National Geographic : 1913 Feb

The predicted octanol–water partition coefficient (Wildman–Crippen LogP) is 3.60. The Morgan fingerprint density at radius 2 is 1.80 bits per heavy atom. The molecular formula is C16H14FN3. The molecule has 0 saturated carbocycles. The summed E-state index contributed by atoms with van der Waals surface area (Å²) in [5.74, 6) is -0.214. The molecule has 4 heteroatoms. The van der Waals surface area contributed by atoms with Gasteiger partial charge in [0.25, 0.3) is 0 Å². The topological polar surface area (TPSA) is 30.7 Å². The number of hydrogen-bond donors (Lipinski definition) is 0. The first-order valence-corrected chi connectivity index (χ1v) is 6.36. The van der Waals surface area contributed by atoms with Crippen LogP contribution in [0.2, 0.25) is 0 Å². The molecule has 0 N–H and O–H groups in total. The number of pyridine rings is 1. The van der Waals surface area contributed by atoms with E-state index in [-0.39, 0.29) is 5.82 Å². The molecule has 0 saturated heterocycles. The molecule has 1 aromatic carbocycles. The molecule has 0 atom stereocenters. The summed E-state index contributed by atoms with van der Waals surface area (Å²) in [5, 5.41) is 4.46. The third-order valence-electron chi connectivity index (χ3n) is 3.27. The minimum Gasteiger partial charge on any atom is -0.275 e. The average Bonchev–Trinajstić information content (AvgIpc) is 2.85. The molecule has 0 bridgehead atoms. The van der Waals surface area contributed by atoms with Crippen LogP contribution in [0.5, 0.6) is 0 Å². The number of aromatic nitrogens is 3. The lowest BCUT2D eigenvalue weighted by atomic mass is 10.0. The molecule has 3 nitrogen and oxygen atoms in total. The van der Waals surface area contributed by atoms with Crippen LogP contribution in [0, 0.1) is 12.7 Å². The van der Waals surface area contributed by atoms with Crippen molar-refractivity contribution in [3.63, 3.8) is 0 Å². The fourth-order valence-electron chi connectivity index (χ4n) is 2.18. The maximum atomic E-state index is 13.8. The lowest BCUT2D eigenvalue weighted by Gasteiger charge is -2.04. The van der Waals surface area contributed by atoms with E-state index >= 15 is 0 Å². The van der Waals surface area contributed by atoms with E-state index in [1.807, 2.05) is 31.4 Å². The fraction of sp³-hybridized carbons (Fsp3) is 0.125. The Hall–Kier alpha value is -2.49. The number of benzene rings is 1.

Each a Lucky Car By R. E. Olds, Designer In every make an occasional buyer gets a lucky car. No repairs, no br aks, no troubles. Every part stands every strain. In Reo the Fifth such things are not luck. I spend $200 per car to insure them. And this is how I do it: Making Sure I know, in the first place, after 26 years spent in build ing cars, how much strength is needed. To that needed strength I add 50 per cent. Each driv ing part, by actual test, is made ample for 45-horse power. That leaves a big margin of safety. To make sure of this strength, I twice analyze ev ery lot of steel. I test my gears in a crush ing machine of 50 tons' ca pacity. I test my springs in an other machine, for 100,000 vibrations. Costly Extremes In Reo the Fifth I use 19o drop forgings. Steel cast ings cost but half as much, but a casting often has a hidden flaw. I use 15 roller bearings, Timken and Hyatt. The usual ball bearings cost one fifth as much, but they often break. I use a $75 magneto to save ignition troubles. I doubly heat my carbu retor to deal with low-grade gasoline. A centrifugal pump is em ployed in this car to insure perfect circulation. I use big tires to cut your tire expense. I have lately added 30 per cent to my tire cost to add 65 per cent to your tire mileage. Endless Caution Our factory process in sures to each car almost a thousand inspections. Every part is tested. Parts are ground again and again, until we get utter exactness. Each engine is tested 20 hours on blocks and 28 hours in the chassis. There are five long-continued tests. And nothing is ever hur ried. Our output is limited to 50 cars daily, so no man is ever rushed. These things are expen sive. They add to the neces sary cost of this car about $200, I figure. But they save the user immensely more in repairs and upkeep. So we save by factory efficiency, by building only one model, by making all our own parts. And we put that saving, for your sake, into these hidden parts. "Geographic readers may depend upon the character of our advertisers."